Target date of GST rollout is April 1, 2017, says Revenue SecretaryA day after the Rajya Sabha approved the long-delayed GST Bill, the government is today presenting the implementation roadmap for the national sales tax regime.
A day after the Rajya Sabha approved the long-delayed GST Bill, the government today presented the implementation roadmap for the national sales tax regime. The government said that it is hopeful of implementing the GST from April 2017.
Making a presentation before the media here, Revenue Secretary Hasmukh Adhia said that the government hoped that all the required bills connected with the GST roll-out will be taken up for passage during the Winter Session of Parliament.
"By December 2016, all the back-end and front-end IT systems required for GST are expected to be ready, followed by testing," he said, adding that some 60,000 officers will be trained pan-India, even as wide outreach programme will be launched for trade and industry.
Finance Minister Arun Jaitley, who had called the press conference, said once the GST rolls out, doing business in India will be easier and help a large body of traders and citizens. "There was a public anxiety, almost an exasperation, over the delay," he said. "That's now over," he added.
"One of the most significant aspects is that the GST bill was passed with unanimity."
* Will try to be reasonably quick, hope to meet the target: FM Arun Jaitley
* Model GST Bill has 233 odd clauses, in public domain; 40,000 pages of representation received from industry in 2 months: Finance Ministry
* We will have to wait till decision of rate structure, in order to work out compensation requirement for states: Finance Ministry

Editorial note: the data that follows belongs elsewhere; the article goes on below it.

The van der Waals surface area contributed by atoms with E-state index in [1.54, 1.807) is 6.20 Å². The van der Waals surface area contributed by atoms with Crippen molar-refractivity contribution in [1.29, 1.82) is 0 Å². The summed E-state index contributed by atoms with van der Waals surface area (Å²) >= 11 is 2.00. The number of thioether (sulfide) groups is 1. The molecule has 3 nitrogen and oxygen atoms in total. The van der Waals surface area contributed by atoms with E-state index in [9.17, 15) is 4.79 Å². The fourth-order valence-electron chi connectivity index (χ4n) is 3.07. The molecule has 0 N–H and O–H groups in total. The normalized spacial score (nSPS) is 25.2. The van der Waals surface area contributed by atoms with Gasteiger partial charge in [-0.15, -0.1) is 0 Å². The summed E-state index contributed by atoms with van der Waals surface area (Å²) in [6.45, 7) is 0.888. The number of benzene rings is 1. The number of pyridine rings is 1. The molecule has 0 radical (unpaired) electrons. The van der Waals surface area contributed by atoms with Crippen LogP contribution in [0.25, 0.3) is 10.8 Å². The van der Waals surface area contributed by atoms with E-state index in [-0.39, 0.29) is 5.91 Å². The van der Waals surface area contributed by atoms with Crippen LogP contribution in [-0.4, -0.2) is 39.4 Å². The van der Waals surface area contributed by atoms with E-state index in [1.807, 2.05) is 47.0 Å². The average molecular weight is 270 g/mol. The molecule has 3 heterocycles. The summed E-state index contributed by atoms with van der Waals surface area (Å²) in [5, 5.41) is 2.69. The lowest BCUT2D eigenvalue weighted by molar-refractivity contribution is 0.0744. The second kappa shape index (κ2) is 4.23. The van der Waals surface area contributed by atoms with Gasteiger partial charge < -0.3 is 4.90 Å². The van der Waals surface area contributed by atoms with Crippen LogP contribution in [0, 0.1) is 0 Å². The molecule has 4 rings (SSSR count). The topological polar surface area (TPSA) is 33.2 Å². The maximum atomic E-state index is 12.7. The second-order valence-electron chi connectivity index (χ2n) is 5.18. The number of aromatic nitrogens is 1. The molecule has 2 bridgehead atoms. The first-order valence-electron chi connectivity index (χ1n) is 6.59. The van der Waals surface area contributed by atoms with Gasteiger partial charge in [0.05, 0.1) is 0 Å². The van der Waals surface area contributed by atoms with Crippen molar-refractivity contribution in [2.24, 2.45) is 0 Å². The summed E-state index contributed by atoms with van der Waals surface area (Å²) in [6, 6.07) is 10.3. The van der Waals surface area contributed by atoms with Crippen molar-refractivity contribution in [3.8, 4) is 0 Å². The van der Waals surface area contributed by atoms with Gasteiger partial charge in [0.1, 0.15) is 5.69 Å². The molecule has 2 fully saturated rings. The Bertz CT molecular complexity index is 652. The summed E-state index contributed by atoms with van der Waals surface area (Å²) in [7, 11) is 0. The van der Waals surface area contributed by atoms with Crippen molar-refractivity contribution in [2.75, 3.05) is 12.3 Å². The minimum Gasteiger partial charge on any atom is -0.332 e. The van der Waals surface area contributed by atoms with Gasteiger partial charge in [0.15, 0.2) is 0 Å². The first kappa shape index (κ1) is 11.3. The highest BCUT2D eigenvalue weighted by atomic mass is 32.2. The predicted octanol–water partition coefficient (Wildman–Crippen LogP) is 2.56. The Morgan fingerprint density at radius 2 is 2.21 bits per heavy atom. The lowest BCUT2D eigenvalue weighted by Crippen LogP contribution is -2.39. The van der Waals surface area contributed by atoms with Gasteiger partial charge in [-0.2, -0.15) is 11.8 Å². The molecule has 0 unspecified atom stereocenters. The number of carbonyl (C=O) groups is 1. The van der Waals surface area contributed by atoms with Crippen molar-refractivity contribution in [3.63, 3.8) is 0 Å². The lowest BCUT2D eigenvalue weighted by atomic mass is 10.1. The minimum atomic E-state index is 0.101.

Major challenges for implementation of GST
* Calculation of Revenue Base of Centre and States, along with compensation requirements of Centres
* GST Rates Structure
* List of Exemptions
* Forming of consensus on Model GST Bill
* Threshold limits
* Compounding limits
* Cross Employment to mitigate ill-effects of Dual Control
* Common return would serve the purpose of both Centre and state government. Most average tax payers would be using only four forms for filing their returns. These are return for supplies, return for purchases, monthly returns and annual return: Finance Ministry
* Small taxpayers who have opted composition scheme shall have to file return on quarterly basis: Finance Ministry
* Filing of returns to be completely online. All taxes can be also be paid online: Finance Ministry
* 60,000 officials to be trained on GST laws and IT framework: Revenue Secretary
* By Dec 2016, all back-end and front-end IT systems expected to be ready; followed by testing: Revenue SecretaryIT Infrastructure for implementation of GST Bill
* Hope the required Bills would be taken up in Winter Session of 2016: Revenue SecretaryWhat is the legal framework required for rollout of GST?
Three things need to be done for rollout:
* We are ready with the GST Bill as well, apart from the Constitutional Amendment Bill: Revenue Secretary Hasmukh Adhia
* Prices could go down once GST Bill is implemented: Jaitley
* We have been accommodative in our dialogue with various political parties, but without compromising on fundamentals: Jaitley
* Once GST is rolled out, doing business will be easier, will help a large body of traders & citizens: Jaitley
* Our target is to bring up before Parliament in 2017 , the specific laws required for implementation of GST: Jaitley
* The inherent maturity of Indian politics prevailed, leading to a consensus. One of the most significant aspects is that the GST Bill was passed with unanimity: FM Arun Jaitley
In the biggest tax reform since Independence, the GST Bill was yesterday approved by the Rajya Sabha to replace a raft of different state and local taxes with a single unified value added tax system to turn the country into the world's biggest single market.
The 66-year-old Constitution, which gives power to Centre to levy taxes like excise, and empowers states to collect retail sales taxes, was amended though the 122nd Constitution Amendment Bill. The legislation was approved by the Upper House with 203 votes in favour and none against, after a seven-hour debate.